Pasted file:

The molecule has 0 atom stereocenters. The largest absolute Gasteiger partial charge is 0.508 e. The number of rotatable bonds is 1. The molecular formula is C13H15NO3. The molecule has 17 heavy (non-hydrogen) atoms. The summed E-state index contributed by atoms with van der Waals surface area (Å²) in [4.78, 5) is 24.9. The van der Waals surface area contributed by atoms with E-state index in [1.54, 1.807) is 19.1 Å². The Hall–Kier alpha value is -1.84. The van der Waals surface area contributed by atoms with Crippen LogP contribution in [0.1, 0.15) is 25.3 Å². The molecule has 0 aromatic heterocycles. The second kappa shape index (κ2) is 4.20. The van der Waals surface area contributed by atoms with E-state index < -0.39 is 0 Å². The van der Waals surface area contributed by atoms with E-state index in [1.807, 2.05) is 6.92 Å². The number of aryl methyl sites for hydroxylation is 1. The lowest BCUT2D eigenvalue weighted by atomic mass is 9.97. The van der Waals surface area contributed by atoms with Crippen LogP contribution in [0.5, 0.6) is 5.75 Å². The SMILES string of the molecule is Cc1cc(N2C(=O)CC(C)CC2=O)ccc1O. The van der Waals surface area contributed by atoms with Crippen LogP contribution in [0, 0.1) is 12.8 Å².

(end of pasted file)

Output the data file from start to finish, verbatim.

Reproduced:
The molecule has 0 atom stereocenters. The largest absolute Gasteiger partial charge is 0.508 e. The number of rotatable bonds is 1. The molecular formula is C13H15NO3. The molecule has 17 heavy (non-hydrogen) atoms. The summed E-state index contributed by atoms with van der Waals surface area (Å²) in [4.78, 5) is 24.9. The van der Waals surface area contributed by atoms with E-state index in [1.54, 1.807) is 19.1 Å². The Hall–Kier alpha value is -1.84. The van der Waals surface area contributed by atoms with Crippen LogP contribution in [0.1, 0.15) is 25.3 Å². The molecule has 0 aromatic heterocycles. The second kappa shape index (κ2) is 4.20. The van der Waals surface area contributed by atoms with E-state index < -0.39 is 0 Å². The van der Waals surface area contributed by atoms with E-state index in [1.807, 2.05) is 6.92 Å². The number of aryl methyl sites for hydroxylation is 1. The lowest BCUT2D eigenvalue weighted by atomic mass is 9.97. The van der Waals surface area contributed by atoms with Crippen LogP contribution in [0.5, 0.6) is 5.75 Å². The SMILES string of the molecule is Cc1cc(N2C(=O)CC(C)CC2=O)ccc1O. The van der Waals surface area contributed by atoms with Crippen LogP contribution in [0, 0.1) is 12.8 Å².